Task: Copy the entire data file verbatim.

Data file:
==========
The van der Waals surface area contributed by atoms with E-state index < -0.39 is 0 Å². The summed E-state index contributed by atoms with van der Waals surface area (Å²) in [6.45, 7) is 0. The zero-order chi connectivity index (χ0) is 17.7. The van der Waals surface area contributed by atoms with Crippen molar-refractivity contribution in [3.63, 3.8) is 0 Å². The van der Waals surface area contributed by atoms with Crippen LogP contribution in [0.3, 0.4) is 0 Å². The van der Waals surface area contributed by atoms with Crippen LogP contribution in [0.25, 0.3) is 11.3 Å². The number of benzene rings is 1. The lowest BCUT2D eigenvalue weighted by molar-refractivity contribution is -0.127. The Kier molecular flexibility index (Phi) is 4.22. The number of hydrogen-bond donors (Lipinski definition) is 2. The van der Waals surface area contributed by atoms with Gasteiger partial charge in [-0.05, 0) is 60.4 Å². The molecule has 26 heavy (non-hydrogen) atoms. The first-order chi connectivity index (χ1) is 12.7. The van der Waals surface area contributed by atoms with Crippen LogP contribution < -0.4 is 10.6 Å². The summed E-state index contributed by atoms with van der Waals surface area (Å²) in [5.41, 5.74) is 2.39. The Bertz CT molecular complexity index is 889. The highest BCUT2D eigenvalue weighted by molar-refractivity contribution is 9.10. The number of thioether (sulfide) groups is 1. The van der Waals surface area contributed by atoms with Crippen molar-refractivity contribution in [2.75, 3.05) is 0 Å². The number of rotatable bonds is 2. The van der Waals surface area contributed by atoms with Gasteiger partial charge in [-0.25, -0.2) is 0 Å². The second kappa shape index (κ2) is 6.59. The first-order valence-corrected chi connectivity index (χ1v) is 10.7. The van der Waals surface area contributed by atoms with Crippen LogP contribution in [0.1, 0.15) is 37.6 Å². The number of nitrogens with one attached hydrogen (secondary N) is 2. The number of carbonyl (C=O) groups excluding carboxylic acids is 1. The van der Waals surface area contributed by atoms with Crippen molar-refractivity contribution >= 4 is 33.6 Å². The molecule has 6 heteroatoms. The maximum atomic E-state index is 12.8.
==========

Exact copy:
The van der Waals surface area contributed by atoms with E-state index < -0.39 is 0 Å². The summed E-state index contributed by atoms with van der Waals surface area (Å²) in [6.45, 7) is 0. The zero-order chi connectivity index (χ0) is 17.7. The van der Waals surface area contributed by atoms with Crippen molar-refractivity contribution in [3.63, 3.8) is 0 Å². The van der Waals surface area contributed by atoms with Crippen LogP contribution in [0.3, 0.4) is 0 Å². The van der Waals surface area contributed by atoms with Crippen LogP contribution in [0.25, 0.3) is 11.3 Å². The number of benzene rings is 1. The lowest BCUT2D eigenvalue weighted by molar-refractivity contribution is -0.127. The Kier molecular flexibility index (Phi) is 4.22. The number of hydrogen-bond donors (Lipinski definition) is 2. The van der Waals surface area contributed by atoms with Gasteiger partial charge in [-0.05, 0) is 60.4 Å². The molecule has 26 heavy (non-hydrogen) atoms. The first-order chi connectivity index (χ1) is 12.7. The van der Waals surface area contributed by atoms with Crippen LogP contribution < -0.4 is 10.6 Å². The summed E-state index contributed by atoms with van der Waals surface area (Å²) in [5.41, 5.74) is 2.39. The Bertz CT molecular complexity index is 889. The highest BCUT2D eigenvalue weighted by molar-refractivity contribution is 9.10. The number of thioether (sulfide) groups is 1. The van der Waals surface area contributed by atoms with Crippen molar-refractivity contribution in [2.75, 3.05) is 0 Å². The number of rotatable bonds is 2. The van der Waals surface area contributed by atoms with Gasteiger partial charge in [-0.25, -0.2) is 0 Å². The second kappa shape index (κ2) is 6.59. The first-order valence-corrected chi connectivity index (χ1v) is 10.7. The van der Waals surface area contributed by atoms with Crippen LogP contribution in [0.1, 0.15) is 37.6 Å². The number of nitrogens with one attached hydrogen (secondary N) is 2. The number of carbonyl (C=O) groups excluding carboxylic acids is 1. The van der Waals surface area contributed by atoms with Crippen molar-refractivity contribution >= 4 is 33.6 Å². The molecule has 6 heteroatoms. The maximum atomic E-state index is 12.8.